I am sincerely enjoying the work coming from women academics younger than me, demonstrating that mainstays of California water management are pretty well bullshit.
- Here is Dr. Ulibarri pointing out that water districts spend substantial time and money on management plans that they do not use to manage their water and that we don’t use to hold them accountable. Also, the plans only really address water supply.
- Here is Dr. Dobbin saying that SGMA agencies do not concern themselves with drinking water for small and vulnerable communities, and if we want them to, we will have to go beyond “outreach and engagement.”
I would love to stand behind the authors at conferences and be their anger translator. They’re saying such important things, but still saying them in academic language. I would gibber and howl and bellow things like “including DACs is worthless if you ignore them afterward!”or “if we’re going to make districts do plans, make them rigorous! If not, don’t waste everyone’s time!”
On the other hand, what I want to tell Dr. Ulibarri is that she cannot imagine how forcefully these plans were fought at the beginning. I had a front row seat. The districts were absolutely livid that big government would want to look into their internal affairs. One district manager spent the time to fill in every single blank in the guidebook with “N/A” and send it back to us. Aside from that, it was the early 90’s and the water districts literally did not have the information the water plans requested. Keep track of deliveries? Nope. Never did it; didn’t see why they would. Basic information management was a heavy lift (they told us) and doing that on a deadline was nigh impossible. They fought water plans so hard and the weakened outcome was the limbo we are in now: “turn them in and no one will hold you responsible for what is in them.”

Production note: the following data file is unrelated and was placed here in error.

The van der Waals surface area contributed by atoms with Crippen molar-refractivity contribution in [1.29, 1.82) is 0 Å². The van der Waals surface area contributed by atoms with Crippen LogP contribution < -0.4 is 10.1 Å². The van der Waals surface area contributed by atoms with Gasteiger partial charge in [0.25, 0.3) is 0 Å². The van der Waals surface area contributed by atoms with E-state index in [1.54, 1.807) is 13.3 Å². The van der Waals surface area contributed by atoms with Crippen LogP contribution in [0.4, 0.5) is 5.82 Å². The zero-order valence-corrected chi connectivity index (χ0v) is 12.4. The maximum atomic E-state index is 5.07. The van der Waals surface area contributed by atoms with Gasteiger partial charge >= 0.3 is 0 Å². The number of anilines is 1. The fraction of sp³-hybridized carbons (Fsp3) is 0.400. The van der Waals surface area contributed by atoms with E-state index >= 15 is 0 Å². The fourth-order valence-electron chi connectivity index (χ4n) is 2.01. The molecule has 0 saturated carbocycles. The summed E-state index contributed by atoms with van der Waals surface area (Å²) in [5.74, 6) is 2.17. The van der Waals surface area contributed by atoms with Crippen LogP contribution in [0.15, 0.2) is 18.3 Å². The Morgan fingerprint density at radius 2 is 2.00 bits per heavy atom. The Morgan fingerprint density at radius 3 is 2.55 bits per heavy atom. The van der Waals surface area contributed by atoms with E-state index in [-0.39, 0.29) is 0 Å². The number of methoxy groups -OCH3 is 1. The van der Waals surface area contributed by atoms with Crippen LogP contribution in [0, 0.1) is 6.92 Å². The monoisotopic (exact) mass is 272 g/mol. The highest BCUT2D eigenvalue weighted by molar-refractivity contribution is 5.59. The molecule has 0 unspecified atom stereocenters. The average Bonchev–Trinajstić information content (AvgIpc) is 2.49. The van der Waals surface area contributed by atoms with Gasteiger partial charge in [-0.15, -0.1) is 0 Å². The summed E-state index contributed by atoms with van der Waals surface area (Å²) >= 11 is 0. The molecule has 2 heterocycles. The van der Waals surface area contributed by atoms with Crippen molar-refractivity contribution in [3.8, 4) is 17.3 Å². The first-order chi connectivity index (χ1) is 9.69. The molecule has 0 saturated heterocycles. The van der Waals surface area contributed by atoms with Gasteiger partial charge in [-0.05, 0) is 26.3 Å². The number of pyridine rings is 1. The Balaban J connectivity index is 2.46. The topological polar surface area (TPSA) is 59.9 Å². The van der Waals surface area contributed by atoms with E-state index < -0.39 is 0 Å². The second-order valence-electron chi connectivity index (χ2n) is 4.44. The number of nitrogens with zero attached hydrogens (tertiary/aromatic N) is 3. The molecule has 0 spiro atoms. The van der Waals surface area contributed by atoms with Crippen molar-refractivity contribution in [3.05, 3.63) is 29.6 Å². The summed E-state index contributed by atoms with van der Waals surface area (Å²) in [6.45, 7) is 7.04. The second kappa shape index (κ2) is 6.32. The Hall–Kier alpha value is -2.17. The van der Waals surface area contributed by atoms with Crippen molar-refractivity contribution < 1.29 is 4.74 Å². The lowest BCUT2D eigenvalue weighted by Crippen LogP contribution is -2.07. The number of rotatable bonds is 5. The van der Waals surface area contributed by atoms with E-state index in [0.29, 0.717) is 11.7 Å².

Dr. Ulibarri is right, though. It has been thirty years since the 1992 CVPIA required Ag Water Management Plans. A generation and a half of bizarre limbo is long enough. Time for the next phase (SWRCB enforcing targets? Actually holding districts to their submitted plans?). Dr. Dobbin is right too. Requiring that agencies do outreach and collaboration with DACs is newer, coming on 10 years old. It is also a weakass process requirement. The truth is that districts will not accept strong re-direction from what they do now. They will fight anything that creates different outcomes. The other truth is that the State and Feds do not want the responsibility of actual factfinding and enforcement, so they’re happy to accept toothless process compromises.
I’m loving these papers pointing out well known, established water management practices are pointless. Keep them coming! I admire your work!
You know what else has been wonderful? It isn’t in Water; it is over in Housing. Friends, if you are not following the saga of the Builders Remedy, it is absolutely delightful. It is also a lesson about the importance of changing the BATNA. More or less, it goes like this:
State: Cities, you must write a Housing Element that adds sufficient housing and turn it in to us.
Cities: No, fuck you.
State: Actually, you do have to and we will tell you whether it is compliant.
Cities: Hah hah, here is our joke of a Housing Element, smeared with food from our lunch. What are you going to do about it?
MEANWHILE: When a city doesn’t have a compliant Housing Element, something called the Builders Remedy comes into effect, in which any project submitted by a developer is automatically accepted and cannot be revoked, even when the City does submit a compliant Housing Element. In the past month, a few cities’ Housing Elements were deemed incompliant and not corrected and finally, the city fell into Builders Remedy status. The developers were just waiting and submitted projects right away. Those projects are now permitted.
Cities: HOLY FUCKING SHIT, how fast can we get a corrected Housing Element to you and oh god can you review it quickly?
Now Water friends. Can you see the difference between that and what we’ve been doing with the Voluntary Agreements? The BATNA is everything. Water districts are getting what they want while the State tries to negotiate Voluntary Agreements. Their BATNA is better than the Voluntary Agreements and delay is the same as winning for them. Which is why, four years later, the Newsom Administration has nothing to show for their work. Now if the BATNA were flipped, as with the Builders Remedy, so that districts did not get water while they delay the Voluntary Agreements, well then. Then you would see the districts coming to the administration and begging them to negotiate terms as fast as possible.
Learn from the Builders Remedy, Newsom administration! Flip the BATNA! Everyone else, at least follow along and enjoy the schadenfreude. It has been just marvelous.